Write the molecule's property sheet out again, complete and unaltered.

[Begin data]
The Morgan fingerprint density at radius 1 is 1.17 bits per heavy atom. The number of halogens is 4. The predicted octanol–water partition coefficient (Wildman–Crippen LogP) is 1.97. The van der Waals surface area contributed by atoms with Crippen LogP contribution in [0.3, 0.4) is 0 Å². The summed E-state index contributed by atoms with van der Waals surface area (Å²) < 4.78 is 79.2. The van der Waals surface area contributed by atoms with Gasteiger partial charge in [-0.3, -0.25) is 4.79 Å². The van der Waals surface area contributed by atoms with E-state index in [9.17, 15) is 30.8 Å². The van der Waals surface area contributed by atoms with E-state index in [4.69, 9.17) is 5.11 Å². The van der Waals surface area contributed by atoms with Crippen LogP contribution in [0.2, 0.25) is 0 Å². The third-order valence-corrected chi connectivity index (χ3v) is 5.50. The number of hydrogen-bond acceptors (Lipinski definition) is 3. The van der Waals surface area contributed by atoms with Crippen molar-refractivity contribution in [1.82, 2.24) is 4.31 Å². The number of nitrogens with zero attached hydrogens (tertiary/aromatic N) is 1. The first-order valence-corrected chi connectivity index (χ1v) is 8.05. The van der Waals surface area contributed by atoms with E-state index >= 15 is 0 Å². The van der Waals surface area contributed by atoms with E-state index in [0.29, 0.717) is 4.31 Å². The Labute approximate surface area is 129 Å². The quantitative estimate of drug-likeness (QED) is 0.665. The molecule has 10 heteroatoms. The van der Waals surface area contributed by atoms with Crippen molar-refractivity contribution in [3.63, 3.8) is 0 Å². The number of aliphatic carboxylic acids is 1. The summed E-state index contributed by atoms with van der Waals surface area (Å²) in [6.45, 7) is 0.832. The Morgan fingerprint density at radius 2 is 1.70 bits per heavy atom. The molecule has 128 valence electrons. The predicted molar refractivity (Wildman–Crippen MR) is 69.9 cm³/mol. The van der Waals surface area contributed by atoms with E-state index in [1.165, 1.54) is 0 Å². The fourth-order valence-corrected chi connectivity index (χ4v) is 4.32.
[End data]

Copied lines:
The Morgan fingerprint density at radius 1 is 1.17 bits per heavy atom. The number of halogens is 4. The predicted octanol–water partition coefficient (Wildman–Crippen LogP) is 1.97. The van der Waals surface area contributed by atoms with Crippen LogP contribution in [0.3, 0.4) is 0 Å². The summed E-state index contributed by atoms with van der Waals surface area (Å²) < 4.78 is 79.2. The van der Waals surface area contributed by atoms with Gasteiger partial charge in [-0.3, -0.25) is 4.79 Å². The van der Waals surface area contributed by atoms with E-state index in [9.17, 15) is 30.8 Å². The van der Waals surface area contributed by atoms with E-state index in [4.69, 9.17) is 5.11 Å². The van der Waals surface area contributed by atoms with Crippen LogP contribution in [0.2, 0.25) is 0 Å². The third-order valence-corrected chi connectivity index (χ3v) is 5.50. The number of hydrogen-bond acceptors (Lipinski definition) is 3. The van der Waals surface area contributed by atoms with Crippen molar-refractivity contribution in [1.82, 2.24) is 4.31 Å². The number of nitrogens with zero attached hydrogens (tertiary/aromatic N) is 1. The first-order valence-corrected chi connectivity index (χ1v) is 8.05. The van der Waals surface area contributed by atoms with E-state index >= 15 is 0 Å². The van der Waals surface area contributed by atoms with E-state index in [0.29, 0.717) is 4.31 Å². The Labute approximate surface area is 129 Å². The quantitative estimate of drug-likeness (QED) is 0.665. The molecule has 10 heteroatoms. The van der Waals surface area contributed by atoms with Crippen molar-refractivity contribution in [3.63, 3.8) is 0 Å². The number of aliphatic carboxylic acids is 1. The summed E-state index contributed by atoms with van der Waals surface area (Å²) in [6.45, 7) is 0.832. The Morgan fingerprint density at radius 2 is 1.70 bits per heavy atom. The molecule has 128 valence electrons. The predicted molar refractivity (Wildman–Crippen MR) is 69.9 cm³/mol. The van der Waals surface area contributed by atoms with E-state index in [1.165, 1.54) is 0 Å². The fourth-order valence-corrected chi connectivity index (χ4v) is 4.32.